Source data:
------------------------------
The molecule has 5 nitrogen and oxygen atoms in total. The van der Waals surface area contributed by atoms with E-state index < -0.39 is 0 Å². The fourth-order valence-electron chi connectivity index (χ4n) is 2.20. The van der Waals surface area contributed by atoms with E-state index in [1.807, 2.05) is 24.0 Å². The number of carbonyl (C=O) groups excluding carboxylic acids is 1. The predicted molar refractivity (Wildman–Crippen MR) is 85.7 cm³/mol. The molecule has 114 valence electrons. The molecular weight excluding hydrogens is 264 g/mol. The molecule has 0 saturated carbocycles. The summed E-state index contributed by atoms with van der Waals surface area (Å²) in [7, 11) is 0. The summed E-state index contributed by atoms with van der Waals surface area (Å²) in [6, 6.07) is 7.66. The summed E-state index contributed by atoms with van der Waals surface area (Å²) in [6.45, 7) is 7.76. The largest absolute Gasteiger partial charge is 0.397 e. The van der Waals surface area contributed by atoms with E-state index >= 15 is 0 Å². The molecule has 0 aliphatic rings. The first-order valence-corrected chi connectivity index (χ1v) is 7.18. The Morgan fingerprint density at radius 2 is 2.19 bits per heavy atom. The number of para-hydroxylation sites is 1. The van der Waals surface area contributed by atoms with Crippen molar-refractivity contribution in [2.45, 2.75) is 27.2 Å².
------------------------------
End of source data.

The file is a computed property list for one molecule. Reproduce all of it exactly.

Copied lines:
The molecule has 5 nitrogen and oxygen atoms in total. The van der Waals surface area contributed by atoms with E-state index < -0.39 is 0 Å². The fourth-order valence-electron chi connectivity index (χ4n) is 2.20. The van der Waals surface area contributed by atoms with E-state index in [1.807, 2.05) is 24.0 Å². The number of carbonyl (C=O) groups excluding carboxylic acids is 1. The predicted molar refractivity (Wildman–Crippen MR) is 85.7 cm³/mol. The molecule has 114 valence electrons. The molecular weight excluding hydrogens is 264 g/mol. The molecule has 0 saturated carbocycles. The summed E-state index contributed by atoms with van der Waals surface area (Å²) in [7, 11) is 0. The summed E-state index contributed by atoms with van der Waals surface area (Å²) in [6, 6.07) is 7.66. The summed E-state index contributed by atoms with van der Waals surface area (Å²) in [6.45, 7) is 7.76. The largest absolute Gasteiger partial charge is 0.397 e. The van der Waals surface area contributed by atoms with E-state index >= 15 is 0 Å². The molecule has 0 aliphatic rings. The first-order valence-corrected chi connectivity index (χ1v) is 7.18. The Morgan fingerprint density at radius 2 is 2.19 bits per heavy atom. The number of para-hydroxylation sites is 1. The van der Waals surface area contributed by atoms with Crippen molar-refractivity contribution in [2.45, 2.75) is 27.2 Å².